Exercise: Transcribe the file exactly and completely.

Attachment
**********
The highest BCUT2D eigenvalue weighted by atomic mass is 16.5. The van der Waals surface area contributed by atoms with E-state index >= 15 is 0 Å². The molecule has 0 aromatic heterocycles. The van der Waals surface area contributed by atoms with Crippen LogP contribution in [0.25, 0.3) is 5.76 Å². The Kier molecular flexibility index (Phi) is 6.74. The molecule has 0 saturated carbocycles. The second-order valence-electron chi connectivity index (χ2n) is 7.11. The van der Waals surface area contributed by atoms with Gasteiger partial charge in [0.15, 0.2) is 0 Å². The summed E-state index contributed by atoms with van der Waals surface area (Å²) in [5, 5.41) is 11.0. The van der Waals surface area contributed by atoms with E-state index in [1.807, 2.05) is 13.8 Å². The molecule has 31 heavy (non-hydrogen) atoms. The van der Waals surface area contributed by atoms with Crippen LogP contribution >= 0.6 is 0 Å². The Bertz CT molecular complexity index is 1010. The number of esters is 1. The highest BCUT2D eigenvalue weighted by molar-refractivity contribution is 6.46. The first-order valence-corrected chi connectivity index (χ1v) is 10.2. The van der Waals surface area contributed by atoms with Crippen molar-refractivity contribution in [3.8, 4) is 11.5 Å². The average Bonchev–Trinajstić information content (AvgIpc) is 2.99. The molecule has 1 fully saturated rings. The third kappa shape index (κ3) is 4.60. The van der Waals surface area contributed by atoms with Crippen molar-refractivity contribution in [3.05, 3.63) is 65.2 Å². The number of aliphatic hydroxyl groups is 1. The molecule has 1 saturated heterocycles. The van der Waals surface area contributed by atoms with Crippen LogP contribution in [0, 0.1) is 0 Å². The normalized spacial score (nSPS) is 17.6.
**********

The highest BCUT2D eigenvalue weighted by atomic mass is 16.5. The van der Waals surface area contributed by atoms with E-state index >= 15 is 0 Å². The molecule has 0 aromatic heterocycles. The van der Waals surface area contributed by atoms with Crippen LogP contribution in [0.25, 0.3) is 5.76 Å². The Kier molecular flexibility index (Phi) is 6.74. The molecule has 0 saturated carbocycles. The second-order valence-electron chi connectivity index (χ2n) is 7.11. The van der Waals surface area contributed by atoms with Gasteiger partial charge in [0.15, 0.2) is 0 Å². The summed E-state index contributed by atoms with van der Waals surface area (Å²) in [5, 5.41) is 11.0. The van der Waals surface area contributed by atoms with E-state index in [1.807, 2.05) is 13.8 Å². The molecule has 31 heavy (non-hydrogen) atoms. The van der Waals surface area contributed by atoms with Crippen LogP contribution >= 0.6 is 0 Å². The Bertz CT molecular complexity index is 1010. The number of esters is 1. The highest BCUT2D eigenvalue weighted by molar-refractivity contribution is 6.46. The first-order valence-corrected chi connectivity index (χ1v) is 10.2. The van der Waals surface area contributed by atoms with Crippen molar-refractivity contribution in [3.8, 4) is 11.5 Å². The average Bonchev–Trinajstić information content (AvgIpc) is 2.99. The molecule has 1 fully saturated rings. The third kappa shape index (κ3) is 4.60. The van der Waals surface area contributed by atoms with Crippen molar-refractivity contribution in [3.05, 3.63) is 65.2 Å². The number of aliphatic hydroxyl groups is 1. The molecule has 1 saturated heterocycles. The van der Waals surface area contributed by atoms with Crippen LogP contribution in [0, 0.1) is 0 Å². The normalized spacial score (nSPS) is 17.6.